New specs for next-generation Blu-ray players

Newly introduced minimum specifications only expand on the capabilities already present in existing players

Reports that your newly purchased Blu-ray Disc player will be obsolete by October are greatly exaggerated.

While it is true that the Blu-ray Disc Association recently set new minimum specifications for players produced after October 31--as we first outlined in our "High-Def Video Superguide"--those specifications only expand on the capabilities already present in existing players.

I spoke with Andy Parsons, chair of the U.S. promotion committee for the Blu-ray Disc Association , to clarify some of the common misconceptions.

All current Blu-ray Disc players support the BD-Java spec. (BD-Java is the programming language used to design the menus and present interactive content on a Blu-ray Disc.) In fact, says Parsons, this was a requirement from the get-go: "All players introduced since day one must support BD-Java."

Already, movie titles like Chicken Little and The League of Extraordinary Gentlemen are taking advantage of BD-Java's capabilities; in both of those cases, the movie discs offer interactive games.

If BD-Java is shipping today, why the confusion? "This fall," explains Parsons, "is the end of a grace period. Any new Blu-ray Disc player model introduced after October 31 must now fully comply with the full range of existing Blu-ray Disc player specifications."

Blu-ray's new specs

The new specification requirements will enable many cool, long-promised Blu-ray Disc features that will boost Blu-ray's competitiveness in the interactivity realm with archrival HD DVD on players produced after the October 31 deadline.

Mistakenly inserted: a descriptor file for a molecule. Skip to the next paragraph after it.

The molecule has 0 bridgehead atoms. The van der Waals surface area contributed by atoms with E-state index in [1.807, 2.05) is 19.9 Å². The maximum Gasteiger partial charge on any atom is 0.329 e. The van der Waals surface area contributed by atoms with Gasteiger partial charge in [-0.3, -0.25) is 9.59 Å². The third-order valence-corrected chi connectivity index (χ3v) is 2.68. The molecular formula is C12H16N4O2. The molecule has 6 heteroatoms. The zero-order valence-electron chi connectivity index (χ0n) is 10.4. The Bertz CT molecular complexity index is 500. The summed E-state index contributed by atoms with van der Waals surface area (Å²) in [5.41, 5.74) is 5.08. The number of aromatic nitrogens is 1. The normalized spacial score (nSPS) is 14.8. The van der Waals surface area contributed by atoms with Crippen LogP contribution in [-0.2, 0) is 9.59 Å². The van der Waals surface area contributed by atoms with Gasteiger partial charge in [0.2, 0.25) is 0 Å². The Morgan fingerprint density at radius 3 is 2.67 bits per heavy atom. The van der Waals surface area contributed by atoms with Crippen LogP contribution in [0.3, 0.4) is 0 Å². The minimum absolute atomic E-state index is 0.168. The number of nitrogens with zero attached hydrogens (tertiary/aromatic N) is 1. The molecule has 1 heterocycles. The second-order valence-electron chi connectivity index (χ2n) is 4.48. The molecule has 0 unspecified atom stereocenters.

These features include mandatory minimum storage requirements of 256MB for stand-alone players and 1GB for BD Live -connected players. (BD Live players can download additional entertainment content from the Internet, and will also require an ethernet connection.) All players will also need to support on-demand picture-in-picture via a secondary video stream (which could be accomplished via one video decoder or two, depending on how the real-time video is encoded); in addition, the players must support secondary audio mixing for mixing sound effects generated within the player with the soundtrack of the film.

"What's caused the confusion is that BD-Java will be utilized to implement these new capabilities. It's not that this is a new version of Java, it's just the code that will be used to run these features," Parsons says.

HD DVD's requirements

In contrast, HD DVD already has a minimum storage requirement of 128MB of memory, an ethernet connection for connected interactivity, and a secondary video stream for on-demand picture-in-picture video. The memory requirement enables HD DVD players and titles to support persistent bookmarks that can stay in your player's memory, even after you eject the disc. And some titles, such as Mission: Impossible III, already have picture-in-picture director commentaries that you can activate at any time during the playback of the movie.

Parsons notes that these new capabilities "are not make-or-break features. Picture-in-picture is nice for on-screen directory commentaries and the like. But the fundamental functions of a Blu-ray player are already available in existing players.

"And," he stresses, "your existing Blu-ray player will continue to play future titles as it does today."

What current players won't do

Current Blu-ray players won't be able to play an on-demand picture-in-picture commentary, for example, that may come on a disc a year from now. Nor will they be able to connect to the Internet for future interactive functions that may be incorporated into the disc. But when that happens, Hollywood studio technologists have explained to me, they will likely program the disc in such a way that--if your player can't support the new feature--the option won't even show as available during playback.

The one possible exception to this among the currently shipping players: Sony's PlayStation 3. For one thing, the PS3 meets the technical requirements for BD Live Internet connectivity. According to Sony, the company is investigating and evaluating the implementation of BD Live, but it has not yet made any announcements of adopting and supporting BD Live.

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